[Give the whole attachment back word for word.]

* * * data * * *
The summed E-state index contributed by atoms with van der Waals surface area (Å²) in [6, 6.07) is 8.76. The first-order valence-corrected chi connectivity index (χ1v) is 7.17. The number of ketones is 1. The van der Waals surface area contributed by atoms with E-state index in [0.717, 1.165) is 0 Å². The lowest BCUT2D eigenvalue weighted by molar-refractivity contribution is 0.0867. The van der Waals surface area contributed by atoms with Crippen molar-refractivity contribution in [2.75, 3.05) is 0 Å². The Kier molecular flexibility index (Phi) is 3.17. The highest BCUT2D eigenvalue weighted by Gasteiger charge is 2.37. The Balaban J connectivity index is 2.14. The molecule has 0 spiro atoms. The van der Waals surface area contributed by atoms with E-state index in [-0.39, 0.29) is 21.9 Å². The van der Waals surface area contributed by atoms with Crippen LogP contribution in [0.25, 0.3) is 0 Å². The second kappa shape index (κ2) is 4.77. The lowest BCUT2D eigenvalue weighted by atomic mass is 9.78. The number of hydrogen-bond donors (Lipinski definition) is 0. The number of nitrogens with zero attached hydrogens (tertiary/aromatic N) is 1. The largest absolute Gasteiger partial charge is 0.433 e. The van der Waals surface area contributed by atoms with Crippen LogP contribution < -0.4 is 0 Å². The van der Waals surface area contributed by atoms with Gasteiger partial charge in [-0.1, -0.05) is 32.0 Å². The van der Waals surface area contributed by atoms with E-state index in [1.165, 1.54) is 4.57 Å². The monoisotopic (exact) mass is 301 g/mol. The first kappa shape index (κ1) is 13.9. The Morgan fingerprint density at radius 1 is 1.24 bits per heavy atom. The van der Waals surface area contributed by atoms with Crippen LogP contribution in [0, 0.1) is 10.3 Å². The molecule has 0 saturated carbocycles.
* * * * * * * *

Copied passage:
The summed E-state index contributed by atoms with van der Waals surface area (Å²) in [6, 6.07) is 8.76. The first-order valence-corrected chi connectivity index (χ1v) is 7.17. The number of ketones is 1. The van der Waals surface area contributed by atoms with E-state index in [0.717, 1.165) is 0 Å². The lowest BCUT2D eigenvalue weighted by molar-refractivity contribution is 0.0867. The van der Waals surface area contributed by atoms with Crippen molar-refractivity contribution in [2.75, 3.05) is 0 Å². The Kier molecular flexibility index (Phi) is 3.17. The highest BCUT2D eigenvalue weighted by Gasteiger charge is 2.37. The Balaban J connectivity index is 2.14. The molecule has 0 spiro atoms. The van der Waals surface area contributed by atoms with E-state index in [-0.39, 0.29) is 21.9 Å². The van der Waals surface area contributed by atoms with Crippen LogP contribution in [0.25, 0.3) is 0 Å². The second kappa shape index (κ2) is 4.77. The lowest BCUT2D eigenvalue weighted by atomic mass is 9.78. The number of hydrogen-bond donors (Lipinski definition) is 0. The number of nitrogens with zero attached hydrogens (tertiary/aromatic N) is 1. The largest absolute Gasteiger partial charge is 0.433 e. The van der Waals surface area contributed by atoms with Crippen LogP contribution < -0.4 is 0 Å². The van der Waals surface area contributed by atoms with Gasteiger partial charge in [-0.1, -0.05) is 32.0 Å². The van der Waals surface area contributed by atoms with E-state index in [1.165, 1.54) is 4.57 Å². The monoisotopic (exact) mass is 301 g/mol. The first kappa shape index (κ1) is 13.9. The Morgan fingerprint density at radius 1 is 1.24 bits per heavy atom. The van der Waals surface area contributed by atoms with Crippen LogP contribution in [0, 0.1) is 10.3 Å². The molecule has 0 saturated carbocycles.